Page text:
The main objectives of the National Rare Disease Policy are as follows:
- diagnosis within a reasonable time-frame;
- securing high-quality care throughout the entire course of the disease;
- supporting and strengthening the resources available to patients and their family members;
- securing socio-professional support for patients in administrative matters;
- improving general conditions for research on rare diseases and for providing information on current studies;
- international integration of Swiss institutions in the fields of research, diagnosis, treatment and care.
Low patient numbers make it difficult to document treatment methods and long-term effects, which in turn can cause problems with providing the evidence required for reimbursement purposes.
For the reasons stated, it was obvious from the outset that implementation of the policy would face a number of challenges. Generally speaking, the data available is scanty. We often know little about the frequency and spontaneous course of the individual diseases. Research results – particularly failures – are not always communicated in a transparent way. Low patient numbers make it difficult to document treatment methods and long-term effects, which in turn can cause problems with providing the evidence required for reimbursement purposes. Then there are the often complex realities of care provision, the shortage of specialist know-how that parallels the rarity of the particular disease, and the lack of clarity on responsibility for coordinating treatment and care.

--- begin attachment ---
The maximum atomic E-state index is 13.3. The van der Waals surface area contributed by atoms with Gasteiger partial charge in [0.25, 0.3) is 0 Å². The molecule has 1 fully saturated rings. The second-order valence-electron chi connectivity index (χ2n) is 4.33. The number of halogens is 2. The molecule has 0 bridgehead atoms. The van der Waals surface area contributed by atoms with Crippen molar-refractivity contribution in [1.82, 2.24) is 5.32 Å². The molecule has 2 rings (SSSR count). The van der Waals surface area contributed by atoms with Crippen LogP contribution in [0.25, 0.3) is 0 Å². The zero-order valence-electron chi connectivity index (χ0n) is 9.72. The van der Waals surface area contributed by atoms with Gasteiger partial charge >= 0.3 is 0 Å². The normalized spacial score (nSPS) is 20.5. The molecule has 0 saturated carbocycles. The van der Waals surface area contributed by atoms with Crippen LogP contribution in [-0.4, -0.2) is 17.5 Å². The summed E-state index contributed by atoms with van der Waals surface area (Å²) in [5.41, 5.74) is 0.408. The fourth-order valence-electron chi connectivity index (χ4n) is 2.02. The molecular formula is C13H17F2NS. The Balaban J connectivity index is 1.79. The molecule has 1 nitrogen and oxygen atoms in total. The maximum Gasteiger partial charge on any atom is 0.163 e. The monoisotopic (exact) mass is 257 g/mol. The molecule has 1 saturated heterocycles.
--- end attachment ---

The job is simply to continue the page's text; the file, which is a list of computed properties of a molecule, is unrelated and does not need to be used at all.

Implementing the national
All stakeholders affected by the national policy (federal government, cantons, patients, physicians, health workers, researchers, representatives of social insurers, and others) had already been involved in drafting the policy and are playing a very active part in its implementation. Under the leadership of the FOPH, progress has therefore been achieved at many levels, thereby creating a foundation for the stated objective of improving care of the patients and family members affected.